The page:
Short-term Protection

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Short-term Protection

Pure Protective Life Insurance

The fundamental point about pure (or protective) life insurance has already been made. It is designed to protect, not to enrich, and works on the same basis as fire or motor insurance: unless a claim is made no benefit can be paid. There are a variety of policies suitable for different needs and situations.

 

In setting premium rates for short-term protection policies, life insurance companies assess the likely pattern of deaths of policyholders from published Tables of Mortality, the likely pattern of interest rates over the period and the likely level of expenses, and then attempt to set the premium rates at such a level that sufficient funds are available to meet all claims with a small safety margin to spare.

 

These assessments vary from company to company, and so do company expenses, so that the difference between the cheapest and dearest rate on any type of policy may be quite large in percentage terms.



factors determining the annual cost

The factors determining the annual cost of a pure protection policy are the age at entry and the term of the contract, i.e. the number of years it is to run. The younger you are when you take out such a policy, the cheaper a given sum assured will be. For a 30-year-old man the premium rate on a 10-year assurance has to cover the low mortality and claims pattern of the early years and the rising mortality closer to age 40.

 

  • For the 40-year-old, the premium has to reflect not only the higher mortality at 40 compared with 30, but the necessity of accumulating sufficient funds to pay the higher proportion of claims in the years nearer to age 50. Likewise, the longer the period for which the cover is to continue, the higher the premium will be because of the increase in mortality risk.
  • The whole-life policy, which is a permanent protection policy since the sum assured is payable on death whenever this occurs, operates on a different basis.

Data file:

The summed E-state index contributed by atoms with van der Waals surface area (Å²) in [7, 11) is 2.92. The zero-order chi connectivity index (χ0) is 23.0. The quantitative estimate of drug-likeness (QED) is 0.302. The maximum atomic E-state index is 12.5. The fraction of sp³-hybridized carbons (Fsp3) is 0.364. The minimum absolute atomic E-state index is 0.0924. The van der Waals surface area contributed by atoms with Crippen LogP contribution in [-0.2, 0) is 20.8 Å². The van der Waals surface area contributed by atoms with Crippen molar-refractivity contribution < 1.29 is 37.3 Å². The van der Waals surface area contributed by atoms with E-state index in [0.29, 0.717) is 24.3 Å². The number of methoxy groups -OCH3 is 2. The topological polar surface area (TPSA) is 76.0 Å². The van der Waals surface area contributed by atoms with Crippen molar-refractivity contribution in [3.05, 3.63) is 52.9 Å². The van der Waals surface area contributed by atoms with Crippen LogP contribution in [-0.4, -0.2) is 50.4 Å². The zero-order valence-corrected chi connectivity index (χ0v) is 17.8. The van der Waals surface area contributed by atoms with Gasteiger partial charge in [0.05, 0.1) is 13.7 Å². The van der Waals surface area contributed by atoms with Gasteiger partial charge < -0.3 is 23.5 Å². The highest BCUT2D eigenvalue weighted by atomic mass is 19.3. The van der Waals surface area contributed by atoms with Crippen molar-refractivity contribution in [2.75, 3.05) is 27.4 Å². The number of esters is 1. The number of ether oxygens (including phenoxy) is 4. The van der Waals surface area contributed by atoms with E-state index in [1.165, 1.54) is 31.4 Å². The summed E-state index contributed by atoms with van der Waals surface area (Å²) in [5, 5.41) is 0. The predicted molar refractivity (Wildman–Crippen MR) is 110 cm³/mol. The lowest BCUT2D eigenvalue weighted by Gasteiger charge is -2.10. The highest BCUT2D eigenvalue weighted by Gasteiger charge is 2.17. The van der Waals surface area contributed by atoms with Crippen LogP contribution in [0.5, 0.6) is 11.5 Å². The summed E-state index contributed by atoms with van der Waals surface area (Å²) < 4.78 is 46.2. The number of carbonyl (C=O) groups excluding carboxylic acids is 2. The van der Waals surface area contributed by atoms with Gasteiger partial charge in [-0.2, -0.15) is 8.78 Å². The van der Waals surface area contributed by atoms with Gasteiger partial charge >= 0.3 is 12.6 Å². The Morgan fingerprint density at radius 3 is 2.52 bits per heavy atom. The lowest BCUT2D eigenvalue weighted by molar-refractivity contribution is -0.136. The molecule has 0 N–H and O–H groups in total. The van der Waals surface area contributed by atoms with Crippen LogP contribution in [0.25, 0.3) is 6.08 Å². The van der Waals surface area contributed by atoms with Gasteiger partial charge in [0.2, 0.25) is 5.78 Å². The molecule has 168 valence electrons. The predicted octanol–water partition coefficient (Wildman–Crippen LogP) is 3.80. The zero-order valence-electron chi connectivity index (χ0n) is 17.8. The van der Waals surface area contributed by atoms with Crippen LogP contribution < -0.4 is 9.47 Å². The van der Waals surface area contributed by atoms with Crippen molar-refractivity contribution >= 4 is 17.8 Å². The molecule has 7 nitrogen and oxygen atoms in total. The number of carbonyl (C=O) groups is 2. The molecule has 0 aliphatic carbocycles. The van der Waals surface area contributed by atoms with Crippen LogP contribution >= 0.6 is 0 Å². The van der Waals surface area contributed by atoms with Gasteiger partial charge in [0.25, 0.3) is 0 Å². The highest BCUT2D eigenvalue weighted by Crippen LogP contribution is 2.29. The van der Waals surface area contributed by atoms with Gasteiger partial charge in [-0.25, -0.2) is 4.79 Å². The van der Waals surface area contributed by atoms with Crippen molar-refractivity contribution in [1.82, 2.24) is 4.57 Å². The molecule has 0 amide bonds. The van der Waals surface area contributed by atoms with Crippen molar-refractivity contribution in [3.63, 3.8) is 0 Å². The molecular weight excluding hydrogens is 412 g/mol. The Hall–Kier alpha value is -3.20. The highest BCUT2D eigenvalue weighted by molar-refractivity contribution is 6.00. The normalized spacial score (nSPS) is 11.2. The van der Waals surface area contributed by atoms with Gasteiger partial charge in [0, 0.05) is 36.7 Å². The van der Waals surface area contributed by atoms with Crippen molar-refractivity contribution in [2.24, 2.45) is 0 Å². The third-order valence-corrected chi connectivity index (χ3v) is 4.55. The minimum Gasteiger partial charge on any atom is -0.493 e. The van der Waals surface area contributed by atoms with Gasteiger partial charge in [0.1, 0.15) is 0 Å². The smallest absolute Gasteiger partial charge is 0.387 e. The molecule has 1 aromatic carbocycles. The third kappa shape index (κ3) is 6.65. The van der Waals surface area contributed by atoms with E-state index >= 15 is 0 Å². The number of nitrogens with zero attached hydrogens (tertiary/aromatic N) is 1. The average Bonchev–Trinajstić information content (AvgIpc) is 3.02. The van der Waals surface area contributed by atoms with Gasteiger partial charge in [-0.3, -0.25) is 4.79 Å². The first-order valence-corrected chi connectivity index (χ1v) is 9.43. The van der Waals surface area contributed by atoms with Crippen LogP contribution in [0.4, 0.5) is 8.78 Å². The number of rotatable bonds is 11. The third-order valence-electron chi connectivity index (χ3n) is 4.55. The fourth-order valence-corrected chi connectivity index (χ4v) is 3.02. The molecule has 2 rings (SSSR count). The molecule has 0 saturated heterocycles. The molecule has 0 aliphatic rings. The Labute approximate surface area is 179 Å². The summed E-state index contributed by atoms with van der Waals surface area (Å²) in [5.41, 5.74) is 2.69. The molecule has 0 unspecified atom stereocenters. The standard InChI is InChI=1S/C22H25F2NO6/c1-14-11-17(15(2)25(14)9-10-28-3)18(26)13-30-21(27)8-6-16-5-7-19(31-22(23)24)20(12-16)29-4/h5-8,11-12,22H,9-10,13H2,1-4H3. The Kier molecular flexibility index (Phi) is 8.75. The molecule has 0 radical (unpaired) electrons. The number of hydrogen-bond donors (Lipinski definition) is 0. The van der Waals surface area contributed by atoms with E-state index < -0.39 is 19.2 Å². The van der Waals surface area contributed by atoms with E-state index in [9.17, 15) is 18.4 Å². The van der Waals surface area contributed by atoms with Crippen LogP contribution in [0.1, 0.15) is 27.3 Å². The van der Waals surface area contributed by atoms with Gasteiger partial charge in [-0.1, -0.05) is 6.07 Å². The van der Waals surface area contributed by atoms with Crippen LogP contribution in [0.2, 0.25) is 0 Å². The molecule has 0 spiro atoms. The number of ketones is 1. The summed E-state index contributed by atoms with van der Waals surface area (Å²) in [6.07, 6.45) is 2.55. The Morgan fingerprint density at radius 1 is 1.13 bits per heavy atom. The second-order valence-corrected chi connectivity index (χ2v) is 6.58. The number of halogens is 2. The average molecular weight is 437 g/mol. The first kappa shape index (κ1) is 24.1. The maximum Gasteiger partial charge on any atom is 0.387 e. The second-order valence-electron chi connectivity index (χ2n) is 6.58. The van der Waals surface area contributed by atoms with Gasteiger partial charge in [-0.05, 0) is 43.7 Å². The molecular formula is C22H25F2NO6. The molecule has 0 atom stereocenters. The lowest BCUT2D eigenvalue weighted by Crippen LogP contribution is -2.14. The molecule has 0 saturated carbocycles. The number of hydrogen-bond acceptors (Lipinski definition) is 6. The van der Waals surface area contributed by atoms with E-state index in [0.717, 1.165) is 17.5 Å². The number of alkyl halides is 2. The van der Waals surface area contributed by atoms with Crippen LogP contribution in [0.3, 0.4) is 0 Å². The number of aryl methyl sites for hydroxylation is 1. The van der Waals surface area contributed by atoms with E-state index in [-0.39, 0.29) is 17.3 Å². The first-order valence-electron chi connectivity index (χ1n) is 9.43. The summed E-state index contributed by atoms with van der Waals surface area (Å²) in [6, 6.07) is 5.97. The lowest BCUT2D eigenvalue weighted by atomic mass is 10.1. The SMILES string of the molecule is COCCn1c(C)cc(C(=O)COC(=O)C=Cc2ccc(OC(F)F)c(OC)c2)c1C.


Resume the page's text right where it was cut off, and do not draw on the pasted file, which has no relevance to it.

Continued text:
• Here the company knows it will have to pay out the sum assured at some point, theonly question being when.
  • With assurances for shorter periods, the question is whether any benefit at all will be paid under the policy.

    So whereas in the former case assets are accumulated towards an inevitable event, and the policy therefore acquires a surrender value for the policyholder, in the latter case there is little or no accumulation since all the funds contributed by policyholders are used up in paying out to the dependants of those who die during the term of their policies.


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Quotation of Rates

Before proceeding further, however, it is worth explaining how premium rates are quoted. The normal practice is to quote an annual rate of premium for a given sum assured, and rates are normally compared in terms of the cost per £111,000 sum assured. In the case of contracts providing an annual benefit rather than a lump sum, rates are compared in terms of premium per £111,000 of annual benefit provided.

Because most statistics show that women live on average four years longer than men, most life insurance companies quote lower premium rates for women. The normal practice is to... see: Quotation of Rates

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